import groovy.json.JsonSlurper

def jsonS = new JsonSlurper()

def obj = jsonS.parse(new File("backup20211208.json"))

def result = GQ {
    from o in obj.members
    where o.authorization.code.contains("EQGR") 
    || o.authorization.code.contains("EQGG") 
    || o.authorization.code.contains("EQMA") 
    || o.authorization.code.contains("EQCC")  
    || o.authorization.code.contains("EQMC")  
    || o.authorization.code.contains("EQDR")  
    || o.authorization.code.contains("EQWJ")  
    || o.authorization.code.contains("EQFJ")
    orderby o.name
    select o.name, o.status, o.authorization.code, o.email[0]?.emailAddress
    }

println "Name,Status,Auths,Email"
result.each() {
    println "${it[0]},${it[1]},${it[2]},\"${it[3].join(',')}\",${it[4] ? it[4] : ''}"
}

The GINQ code is in the GQ block. This could have been accomplished in basic Groovy, but I feel this is easier to read and modify for different criteria.

Example Two

Comparing Two Data Sources

I’ve been tasked with determining if two data sources contain the same set or subset of records several times throughout my career. If they exist in the same database, it’s easily done in SQL. If the data is small, it is simply done with a good editor that has a different function.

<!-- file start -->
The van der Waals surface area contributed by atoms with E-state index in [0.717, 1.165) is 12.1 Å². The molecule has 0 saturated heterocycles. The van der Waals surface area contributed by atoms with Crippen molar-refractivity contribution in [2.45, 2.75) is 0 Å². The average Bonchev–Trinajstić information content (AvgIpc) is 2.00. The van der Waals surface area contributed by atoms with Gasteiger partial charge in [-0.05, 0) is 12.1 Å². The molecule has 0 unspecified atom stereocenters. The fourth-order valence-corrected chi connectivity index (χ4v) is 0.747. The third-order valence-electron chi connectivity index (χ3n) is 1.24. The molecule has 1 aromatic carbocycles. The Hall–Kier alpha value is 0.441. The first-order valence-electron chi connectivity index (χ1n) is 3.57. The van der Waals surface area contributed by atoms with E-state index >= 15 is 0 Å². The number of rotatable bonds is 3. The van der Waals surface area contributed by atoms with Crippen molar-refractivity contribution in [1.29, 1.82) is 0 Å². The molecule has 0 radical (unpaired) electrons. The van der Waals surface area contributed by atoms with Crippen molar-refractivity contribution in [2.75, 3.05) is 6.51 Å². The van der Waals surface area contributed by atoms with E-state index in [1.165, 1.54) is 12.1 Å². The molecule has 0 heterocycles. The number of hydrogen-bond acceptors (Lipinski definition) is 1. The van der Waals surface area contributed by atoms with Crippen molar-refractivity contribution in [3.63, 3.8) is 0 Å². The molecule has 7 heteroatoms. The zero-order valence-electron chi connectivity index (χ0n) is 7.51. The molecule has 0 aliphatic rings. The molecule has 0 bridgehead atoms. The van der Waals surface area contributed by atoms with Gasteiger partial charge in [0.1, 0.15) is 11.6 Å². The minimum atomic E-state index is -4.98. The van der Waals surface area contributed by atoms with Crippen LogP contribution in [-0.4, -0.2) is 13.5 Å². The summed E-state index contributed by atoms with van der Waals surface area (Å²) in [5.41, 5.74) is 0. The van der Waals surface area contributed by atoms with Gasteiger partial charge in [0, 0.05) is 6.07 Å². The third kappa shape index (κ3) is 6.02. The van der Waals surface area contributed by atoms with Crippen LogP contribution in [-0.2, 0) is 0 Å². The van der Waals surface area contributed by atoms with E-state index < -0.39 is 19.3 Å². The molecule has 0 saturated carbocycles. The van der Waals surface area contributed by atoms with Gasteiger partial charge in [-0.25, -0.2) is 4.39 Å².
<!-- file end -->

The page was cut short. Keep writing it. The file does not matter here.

However, in larger datasets with different sources, this can be much more challenging. For example, if one source is a database and the other is a web service or a downloaded file, comparing sets is going to be incredibly tricky.

GINQ to the Rescue!

In the past, I’ve used Python. Now, I won’t have to. GINQ gives me an excellent and easy way to use Groovy, and this will be my preference going forward. Being able to use logic that is based on an SQL-like, data-centric, language is better for scripts that are used for data analysis. We can put the focus on understanding the data.

I haven’t had the opportunity to use GINQ in a situation like this in the wild, but here’s a simple recreation of the logic to demonstrate. Let’s say I have two lists of books; one I have and another I want. Here is a quick script to find any books in the file that I want but have not been added to the ones I have.

import groovy.json.JsonSlurper

def jsonS = new JsonSlurper()

def books = jsonS.parse(new File("books.json"))
def booksIWant = jsonS.parse(new File("booksIWant.json"))

def result = GQ {
    from w in booksIWant
    where !(
        from b in books
        where b == w
        select b
    ).exists()
    select w
}

Conclusion

I’ve shown a couple of examples of how I use (or would use) GINQ. In both, GINQ allows me personally to be more efficient and effective. GINQ has already become an important part of my toolkit, and I’m thinking of more ways to use it. GINQ is a data-oriented language and, depending on the project, it can be easier to read and modify. For these reasons, I would encourage you to give it a shot in your own projects!

If you enjoyed this post, check out some of my others on the Keyhole Dev Blog!